Standing and recumbent Buddha images have been carved directly into the granite bedrock at the 12th century Gal Vihara in Polonnaruwa, Sri Lanka. There has been controversy over the meaning of the standing figure's crossed arms.
The Kiri Vehera at Polonnaruwa, Sri Lanka, was the work of Queen Subhadra, a consort of King Parakramabahu the Great (1153-1186).
Grey langur monkeys inhabit the ancient city of Polonnaruwa, capital of Sri Lanka from the 10th to 14th centuries.
The 12th century Rankoth Vihara is the largest of its kind in Polonnaruwa and fourth largest in Sri Lanka.
The Galpota or Stone Book at Polonnaruwa, Sri Lanka, describes the heroic deeds of King Nissanka Malla (1187-1196). On the end of the stone are two elephants sprinkling water over the Goddess of Prosperity.
The 12th century Vatadage in the Sacred Quadrangle at Polonnaruwa once sheltered the sacred Buddha tooth relic currently venerated in Kandy, Sri Lanka.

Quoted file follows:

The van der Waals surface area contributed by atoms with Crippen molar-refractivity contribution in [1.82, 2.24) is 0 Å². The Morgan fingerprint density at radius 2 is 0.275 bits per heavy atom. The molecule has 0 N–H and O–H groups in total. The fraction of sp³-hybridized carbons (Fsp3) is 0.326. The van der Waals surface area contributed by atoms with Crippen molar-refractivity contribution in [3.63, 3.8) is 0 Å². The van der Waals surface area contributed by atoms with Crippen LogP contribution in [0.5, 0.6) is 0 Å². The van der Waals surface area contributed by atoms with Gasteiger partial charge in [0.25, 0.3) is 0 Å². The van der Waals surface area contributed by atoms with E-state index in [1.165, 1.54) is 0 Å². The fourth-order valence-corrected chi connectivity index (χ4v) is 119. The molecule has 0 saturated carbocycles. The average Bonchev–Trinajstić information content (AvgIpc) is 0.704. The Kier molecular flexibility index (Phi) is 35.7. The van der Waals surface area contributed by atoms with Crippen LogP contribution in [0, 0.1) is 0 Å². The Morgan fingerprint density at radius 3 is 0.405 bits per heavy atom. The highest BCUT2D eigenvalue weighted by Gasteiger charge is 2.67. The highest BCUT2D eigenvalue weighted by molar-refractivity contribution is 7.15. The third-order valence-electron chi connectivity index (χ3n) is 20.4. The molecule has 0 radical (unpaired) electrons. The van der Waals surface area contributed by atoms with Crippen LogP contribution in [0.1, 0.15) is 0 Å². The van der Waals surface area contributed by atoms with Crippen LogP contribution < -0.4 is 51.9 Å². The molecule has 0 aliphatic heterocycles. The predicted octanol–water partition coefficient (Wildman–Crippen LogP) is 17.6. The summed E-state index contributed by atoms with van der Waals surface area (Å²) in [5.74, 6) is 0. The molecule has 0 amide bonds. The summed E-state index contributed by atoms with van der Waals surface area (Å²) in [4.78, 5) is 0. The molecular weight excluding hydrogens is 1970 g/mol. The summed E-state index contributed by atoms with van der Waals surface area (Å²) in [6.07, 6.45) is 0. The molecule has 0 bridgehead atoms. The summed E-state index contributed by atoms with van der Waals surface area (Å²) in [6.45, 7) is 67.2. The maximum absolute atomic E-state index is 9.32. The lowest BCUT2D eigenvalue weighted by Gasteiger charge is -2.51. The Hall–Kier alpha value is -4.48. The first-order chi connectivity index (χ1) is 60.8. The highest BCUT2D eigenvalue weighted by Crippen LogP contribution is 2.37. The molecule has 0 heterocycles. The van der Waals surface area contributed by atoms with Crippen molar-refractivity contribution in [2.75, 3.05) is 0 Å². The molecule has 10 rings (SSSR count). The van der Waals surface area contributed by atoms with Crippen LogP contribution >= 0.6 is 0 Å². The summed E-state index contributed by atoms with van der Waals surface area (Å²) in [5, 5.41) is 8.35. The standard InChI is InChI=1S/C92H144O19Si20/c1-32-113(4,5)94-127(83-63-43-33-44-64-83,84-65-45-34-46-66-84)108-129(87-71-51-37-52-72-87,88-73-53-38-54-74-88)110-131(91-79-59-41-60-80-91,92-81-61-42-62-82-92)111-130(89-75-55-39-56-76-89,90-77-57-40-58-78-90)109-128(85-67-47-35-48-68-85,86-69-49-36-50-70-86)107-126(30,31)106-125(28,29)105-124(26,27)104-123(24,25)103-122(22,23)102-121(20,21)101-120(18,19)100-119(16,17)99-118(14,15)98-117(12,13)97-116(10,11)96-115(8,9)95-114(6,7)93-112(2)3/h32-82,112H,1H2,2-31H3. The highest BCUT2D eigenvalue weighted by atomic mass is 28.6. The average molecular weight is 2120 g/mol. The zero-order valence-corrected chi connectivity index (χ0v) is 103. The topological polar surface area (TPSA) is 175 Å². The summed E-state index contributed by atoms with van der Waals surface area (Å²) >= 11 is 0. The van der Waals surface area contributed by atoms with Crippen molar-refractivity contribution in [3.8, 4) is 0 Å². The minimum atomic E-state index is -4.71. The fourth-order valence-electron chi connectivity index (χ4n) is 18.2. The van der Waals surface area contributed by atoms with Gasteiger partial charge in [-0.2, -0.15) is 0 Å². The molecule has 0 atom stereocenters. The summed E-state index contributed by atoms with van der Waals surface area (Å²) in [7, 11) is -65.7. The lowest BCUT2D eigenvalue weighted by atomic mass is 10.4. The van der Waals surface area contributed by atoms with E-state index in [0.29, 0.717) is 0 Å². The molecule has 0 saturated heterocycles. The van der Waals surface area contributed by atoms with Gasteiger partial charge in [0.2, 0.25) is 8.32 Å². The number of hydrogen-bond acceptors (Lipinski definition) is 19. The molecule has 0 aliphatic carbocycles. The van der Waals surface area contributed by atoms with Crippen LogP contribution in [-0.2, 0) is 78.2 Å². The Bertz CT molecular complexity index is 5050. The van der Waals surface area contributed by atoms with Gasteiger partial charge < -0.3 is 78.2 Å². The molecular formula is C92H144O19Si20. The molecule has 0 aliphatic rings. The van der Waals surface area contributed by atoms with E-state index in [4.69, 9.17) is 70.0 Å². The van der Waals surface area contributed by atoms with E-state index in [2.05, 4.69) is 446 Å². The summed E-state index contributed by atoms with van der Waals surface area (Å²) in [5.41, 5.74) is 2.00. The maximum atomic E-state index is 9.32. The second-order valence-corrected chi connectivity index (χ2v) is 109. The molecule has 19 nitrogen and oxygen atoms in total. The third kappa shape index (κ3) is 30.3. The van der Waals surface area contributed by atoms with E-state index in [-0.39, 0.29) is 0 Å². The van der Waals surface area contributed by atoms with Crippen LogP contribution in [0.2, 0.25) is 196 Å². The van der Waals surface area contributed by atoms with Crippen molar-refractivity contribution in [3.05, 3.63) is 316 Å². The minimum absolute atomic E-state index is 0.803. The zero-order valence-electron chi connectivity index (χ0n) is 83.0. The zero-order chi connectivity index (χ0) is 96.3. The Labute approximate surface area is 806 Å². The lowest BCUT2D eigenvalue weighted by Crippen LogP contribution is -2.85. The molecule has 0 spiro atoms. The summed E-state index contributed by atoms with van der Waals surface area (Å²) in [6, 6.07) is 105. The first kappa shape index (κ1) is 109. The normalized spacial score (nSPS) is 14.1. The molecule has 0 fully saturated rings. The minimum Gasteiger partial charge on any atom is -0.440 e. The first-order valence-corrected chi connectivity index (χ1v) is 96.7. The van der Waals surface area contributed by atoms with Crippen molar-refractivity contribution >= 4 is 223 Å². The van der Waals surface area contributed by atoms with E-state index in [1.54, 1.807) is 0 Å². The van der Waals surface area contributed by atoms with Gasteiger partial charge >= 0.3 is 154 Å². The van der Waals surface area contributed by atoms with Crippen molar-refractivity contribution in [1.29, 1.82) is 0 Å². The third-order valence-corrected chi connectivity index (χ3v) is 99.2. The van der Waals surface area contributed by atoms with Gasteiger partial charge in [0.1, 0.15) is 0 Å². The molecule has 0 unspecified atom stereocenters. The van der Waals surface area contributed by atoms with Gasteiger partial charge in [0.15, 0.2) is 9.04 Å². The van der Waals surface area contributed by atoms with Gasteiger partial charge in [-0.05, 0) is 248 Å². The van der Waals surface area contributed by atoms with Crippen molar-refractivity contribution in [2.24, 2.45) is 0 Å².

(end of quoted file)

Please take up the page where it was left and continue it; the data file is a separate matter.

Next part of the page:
The lowest tier of the 12th century Council Chamber at Polonnaruwa, Sri Lanka, bears a frieze of elephants.
The 1,000-room Royal Palace of King Parakramabahu the Great (1153-1186) at Polonnaruwa, Sri Lanka, originally had seven stories of which only two remain.
The Palace Complex of King Nissanka Malla (1187-1196) is next to Parakrama Samudra reservoir on the west side of Polonnaruwa, Sri Lanka,
The throne of King Kassapa, who ruled Sri Lanka from AD 477 to 495, is on the summit plateau at Sigiriya Lion Rock. King Kassapa used the rock as a secure refuge after overthrowing and killiing his father, King Dhatusena of Anuradhapura.
A rectangular pond carved directly into the stone at the summit of Sigiriya Lion Rock in central Sri Lanka provided a source of drinking water for residents of an ancient monastery.
The foundations of a former palace or monastery cover much of the summit pleau at Sigiriya Lion Rock. The views of central Sri Lanka are excellent.
The stairway to the summit of Sigiriya Lion Rock in central Sri Lanka begins between a pair of 5th century lion's paws.
Pesky macaque monkeys range across Sigiriya Lion Rock in central Sri Lanka.
Before the current metal stairway was installed the only access to Sigiriya Lion Rock in central Sri Lanka were stone steps carved directly into the cliff face.
Visitors to Sigiriya Lion Rock in central Sri Lanka must climb a narrow stairway on the north side of the cliff.